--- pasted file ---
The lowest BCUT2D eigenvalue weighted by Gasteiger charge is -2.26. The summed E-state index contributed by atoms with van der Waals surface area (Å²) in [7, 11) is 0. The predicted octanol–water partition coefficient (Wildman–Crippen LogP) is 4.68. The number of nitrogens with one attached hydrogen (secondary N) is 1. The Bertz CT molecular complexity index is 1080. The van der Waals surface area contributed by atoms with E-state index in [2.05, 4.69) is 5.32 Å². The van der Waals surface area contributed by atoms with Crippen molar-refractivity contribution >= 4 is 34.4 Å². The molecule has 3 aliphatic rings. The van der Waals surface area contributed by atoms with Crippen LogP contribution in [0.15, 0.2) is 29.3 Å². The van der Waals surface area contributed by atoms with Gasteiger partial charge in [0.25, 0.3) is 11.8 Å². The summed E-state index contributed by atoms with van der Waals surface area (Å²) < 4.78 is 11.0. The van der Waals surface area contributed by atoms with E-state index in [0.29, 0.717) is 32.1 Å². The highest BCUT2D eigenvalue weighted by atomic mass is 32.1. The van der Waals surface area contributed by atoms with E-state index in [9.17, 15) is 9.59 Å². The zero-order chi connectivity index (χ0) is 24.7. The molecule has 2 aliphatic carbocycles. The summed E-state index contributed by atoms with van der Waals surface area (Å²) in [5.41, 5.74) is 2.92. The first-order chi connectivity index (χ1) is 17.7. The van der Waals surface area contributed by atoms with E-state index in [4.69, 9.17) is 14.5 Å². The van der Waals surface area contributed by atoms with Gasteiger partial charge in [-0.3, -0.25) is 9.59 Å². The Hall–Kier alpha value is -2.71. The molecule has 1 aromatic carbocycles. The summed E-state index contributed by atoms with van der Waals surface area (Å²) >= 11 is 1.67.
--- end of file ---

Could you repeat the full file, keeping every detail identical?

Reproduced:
The lowest BCUT2D eigenvalue weighted by Gasteiger charge is -2.26. The summed E-state index contributed by atoms with van der Waals surface area (Å²) in [7, 11) is 0. The predicted octanol–water partition coefficient (Wildman–Crippen LogP) is 4.68. The number of nitrogens with one attached hydrogen (secondary N) is 1. The Bertz CT molecular complexity index is 1080. The van der Waals surface area contributed by atoms with E-state index in [2.05, 4.69) is 5.32 Å². The van der Waals surface area contributed by atoms with Crippen molar-refractivity contribution >= 4 is 34.4 Å². The molecule has 3 aliphatic rings. The van der Waals surface area contributed by atoms with Crippen LogP contribution in [0.15, 0.2) is 29.3 Å². The van der Waals surface area contributed by atoms with Gasteiger partial charge in [0.25, 0.3) is 11.8 Å². The summed E-state index contributed by atoms with van der Waals surface area (Å²) < 4.78 is 11.0. The van der Waals surface area contributed by atoms with E-state index in [0.29, 0.717) is 32.1 Å². The highest BCUT2D eigenvalue weighted by atomic mass is 32.1. The van der Waals surface area contributed by atoms with E-state index in [9.17, 15) is 9.59 Å². The zero-order chi connectivity index (χ0) is 24.7. The molecule has 2 aliphatic carbocycles. The summed E-state index contributed by atoms with van der Waals surface area (Å²) in [5.41, 5.74) is 2.92. The first-order chi connectivity index (χ1) is 17.7. The van der Waals surface area contributed by atoms with E-state index in [4.69, 9.17) is 14.5 Å². The van der Waals surface area contributed by atoms with Gasteiger partial charge in [-0.3, -0.25) is 9.59 Å². The Hall–Kier alpha value is -2.71. The molecule has 1 aromatic carbocycles. The summed E-state index contributed by atoms with van der Waals surface area (Å²) >= 11 is 1.67.